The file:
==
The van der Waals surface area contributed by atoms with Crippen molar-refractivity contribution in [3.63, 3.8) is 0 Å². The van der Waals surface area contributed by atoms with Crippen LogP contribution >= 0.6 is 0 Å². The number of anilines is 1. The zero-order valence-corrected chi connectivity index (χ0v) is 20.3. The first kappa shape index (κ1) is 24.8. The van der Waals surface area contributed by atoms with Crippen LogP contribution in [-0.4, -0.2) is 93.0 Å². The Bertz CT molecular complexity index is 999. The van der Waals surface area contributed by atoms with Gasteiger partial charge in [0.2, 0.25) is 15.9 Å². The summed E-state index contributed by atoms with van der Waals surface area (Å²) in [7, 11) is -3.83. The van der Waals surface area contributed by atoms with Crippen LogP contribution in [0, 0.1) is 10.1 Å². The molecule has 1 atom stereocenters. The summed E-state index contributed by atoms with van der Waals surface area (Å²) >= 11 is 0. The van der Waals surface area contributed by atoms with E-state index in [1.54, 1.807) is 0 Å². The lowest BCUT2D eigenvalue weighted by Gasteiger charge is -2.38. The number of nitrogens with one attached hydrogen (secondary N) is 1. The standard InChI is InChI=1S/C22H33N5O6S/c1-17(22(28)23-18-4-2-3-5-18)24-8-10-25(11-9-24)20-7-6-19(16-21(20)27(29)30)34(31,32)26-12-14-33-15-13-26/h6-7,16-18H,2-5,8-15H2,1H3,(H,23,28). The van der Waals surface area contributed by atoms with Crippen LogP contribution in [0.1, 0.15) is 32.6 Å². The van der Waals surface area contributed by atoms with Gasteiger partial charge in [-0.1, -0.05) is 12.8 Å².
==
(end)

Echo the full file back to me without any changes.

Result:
The van der Waals surface area contributed by atoms with Crippen molar-refractivity contribution in [3.63, 3.8) is 0 Å². The van der Waals surface area contributed by atoms with Crippen LogP contribution >= 0.6 is 0 Å². The number of anilines is 1. The zero-order valence-corrected chi connectivity index (χ0v) is 20.3. The first kappa shape index (κ1) is 24.8. The van der Waals surface area contributed by atoms with Crippen LogP contribution in [-0.4, -0.2) is 93.0 Å². The Bertz CT molecular complexity index is 999. The van der Waals surface area contributed by atoms with Gasteiger partial charge in [0.2, 0.25) is 15.9 Å². The summed E-state index contributed by atoms with van der Waals surface area (Å²) in [7, 11) is -3.83. The van der Waals surface area contributed by atoms with Crippen LogP contribution in [0, 0.1) is 10.1 Å². The molecule has 1 atom stereocenters. The summed E-state index contributed by atoms with van der Waals surface area (Å²) >= 11 is 0. The van der Waals surface area contributed by atoms with E-state index in [1.54, 1.807) is 0 Å². The lowest BCUT2D eigenvalue weighted by Gasteiger charge is -2.38. The number of nitrogens with one attached hydrogen (secondary N) is 1. The standard InChI is InChI=1S/C22H33N5O6S/c1-17(22(28)23-18-4-2-3-5-18)24-8-10-25(11-9-24)20-7-6-19(16-21(20)27(29)30)34(31,32)26-12-14-33-15-13-26/h6-7,16-18H,2-5,8-15H2,1H3,(H,23,28). The van der Waals surface area contributed by atoms with Crippen LogP contribution in [0.1, 0.15) is 32.6 Å². The van der Waals surface area contributed by atoms with Gasteiger partial charge in [-0.1, -0.05) is 12.8 Å².